Liked by 5 people

    1. I completely understand. One other option to consider — it’s the one I usually choose for posts on The Daily Post — is simply to have no link; in other words, make the image un-clickable.


  3. Is the problem by any chance still occurring that when border is selected of let us say 5 pixels the backdrop with the caption is still the same size as the pictures and not the 10 pixels bigger since one added a border?
    To which the border sort of gets out of line or bounds.

    This is an observation and a honest question.

    Other than that the custom size is a great addition to the tools. I enjoy very much.

    Liked by 1 person

  4. I’ve recently started using the editing app on my phone to “doll up” a faded or too wide shot before adding it to my posts. And when it comes to photos, for me…the bigger the better. I’m always clicking to enlarge 🙂

    Liked by 1 person

  5. Extremely helpful. I’ve also found that using the “set featured image” has led to more pictures staying connected to the correct post without worry about “programming” language as I’m using the most basic wordpress because I have no html or css skills (yet!)

    Liked by 1 person

  6. My suggestion is a simple one. Optimize your images for the web, and pre-size your images to fit into the spaces you intend to use them in, prior to uploading them. Then you will have the best images quality, you will not be wasting your free media storage space, and you will not be in the support forums asking for help with troubleshooting images.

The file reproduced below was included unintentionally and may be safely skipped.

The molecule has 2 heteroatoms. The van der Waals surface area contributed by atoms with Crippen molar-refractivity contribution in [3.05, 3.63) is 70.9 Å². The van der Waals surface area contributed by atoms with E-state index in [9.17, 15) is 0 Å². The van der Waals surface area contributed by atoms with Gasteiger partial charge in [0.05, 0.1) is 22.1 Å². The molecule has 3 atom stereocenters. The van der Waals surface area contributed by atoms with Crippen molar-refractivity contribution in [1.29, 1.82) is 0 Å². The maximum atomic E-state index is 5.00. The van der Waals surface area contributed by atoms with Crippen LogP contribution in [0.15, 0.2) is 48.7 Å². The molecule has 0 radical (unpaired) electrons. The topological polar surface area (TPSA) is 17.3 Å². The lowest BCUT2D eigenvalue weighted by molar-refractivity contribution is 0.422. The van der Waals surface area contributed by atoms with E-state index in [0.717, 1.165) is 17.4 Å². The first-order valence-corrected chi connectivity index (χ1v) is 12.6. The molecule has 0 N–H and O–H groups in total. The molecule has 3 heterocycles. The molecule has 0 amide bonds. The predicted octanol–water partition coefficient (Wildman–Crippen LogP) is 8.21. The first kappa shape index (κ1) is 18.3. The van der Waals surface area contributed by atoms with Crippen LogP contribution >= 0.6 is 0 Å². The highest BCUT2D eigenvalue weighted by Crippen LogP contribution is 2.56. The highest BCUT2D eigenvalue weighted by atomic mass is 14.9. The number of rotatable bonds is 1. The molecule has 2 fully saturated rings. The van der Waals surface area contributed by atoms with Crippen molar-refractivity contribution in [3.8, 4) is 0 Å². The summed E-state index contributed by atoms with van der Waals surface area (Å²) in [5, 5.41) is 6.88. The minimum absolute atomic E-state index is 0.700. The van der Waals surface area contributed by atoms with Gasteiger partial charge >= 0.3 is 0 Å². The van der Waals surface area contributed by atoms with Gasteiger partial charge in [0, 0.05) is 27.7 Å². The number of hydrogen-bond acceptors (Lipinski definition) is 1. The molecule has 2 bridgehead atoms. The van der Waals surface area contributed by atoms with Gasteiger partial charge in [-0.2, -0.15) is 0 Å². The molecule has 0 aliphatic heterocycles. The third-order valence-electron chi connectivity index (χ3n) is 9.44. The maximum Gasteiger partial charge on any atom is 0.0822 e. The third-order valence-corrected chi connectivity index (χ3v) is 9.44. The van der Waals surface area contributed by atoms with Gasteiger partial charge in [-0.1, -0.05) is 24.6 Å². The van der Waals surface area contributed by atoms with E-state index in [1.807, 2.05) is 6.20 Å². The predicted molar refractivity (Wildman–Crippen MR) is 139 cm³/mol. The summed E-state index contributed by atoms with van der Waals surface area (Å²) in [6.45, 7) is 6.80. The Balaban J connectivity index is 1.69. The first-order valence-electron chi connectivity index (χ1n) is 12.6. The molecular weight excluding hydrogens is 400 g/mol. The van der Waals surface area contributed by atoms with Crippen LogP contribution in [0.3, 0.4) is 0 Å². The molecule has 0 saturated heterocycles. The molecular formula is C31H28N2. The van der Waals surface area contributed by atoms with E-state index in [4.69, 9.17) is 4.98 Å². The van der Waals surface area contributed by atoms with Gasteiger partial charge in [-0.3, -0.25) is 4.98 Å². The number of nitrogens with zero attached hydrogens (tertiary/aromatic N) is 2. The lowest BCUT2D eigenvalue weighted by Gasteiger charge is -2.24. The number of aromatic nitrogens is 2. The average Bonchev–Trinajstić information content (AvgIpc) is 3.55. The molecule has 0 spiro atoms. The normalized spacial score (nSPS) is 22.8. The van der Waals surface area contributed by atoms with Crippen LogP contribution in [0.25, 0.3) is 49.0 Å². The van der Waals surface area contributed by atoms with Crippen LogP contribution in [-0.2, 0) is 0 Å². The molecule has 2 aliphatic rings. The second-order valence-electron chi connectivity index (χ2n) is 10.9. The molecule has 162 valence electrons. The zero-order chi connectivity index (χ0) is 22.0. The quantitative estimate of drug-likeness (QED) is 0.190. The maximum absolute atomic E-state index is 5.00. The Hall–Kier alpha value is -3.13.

Liked by 3 people

  7. Why, when I move my image to a different place in the post, does the link disappear? I have to keep putting links back. Unless I change to text and cut and paste all the html for the image.


    1. Hi Clare — I haven’t managed to reproduce the issue you’re describing (i.e. when I move images around in my test blog, the link stays intact). I’m not sure what might be causing this (html gremlins?), so I’d suggest alerting our support team, who might be able to better assist you:


      1. Oh, that’s interesting, it is not doing it now.

        It started at the time images were changed, to remove the box for a “Title”- much whingeing about that one- and permit users to drag the corner of the image, and thereby reduce or increase its size. It last irritated me about a week ago.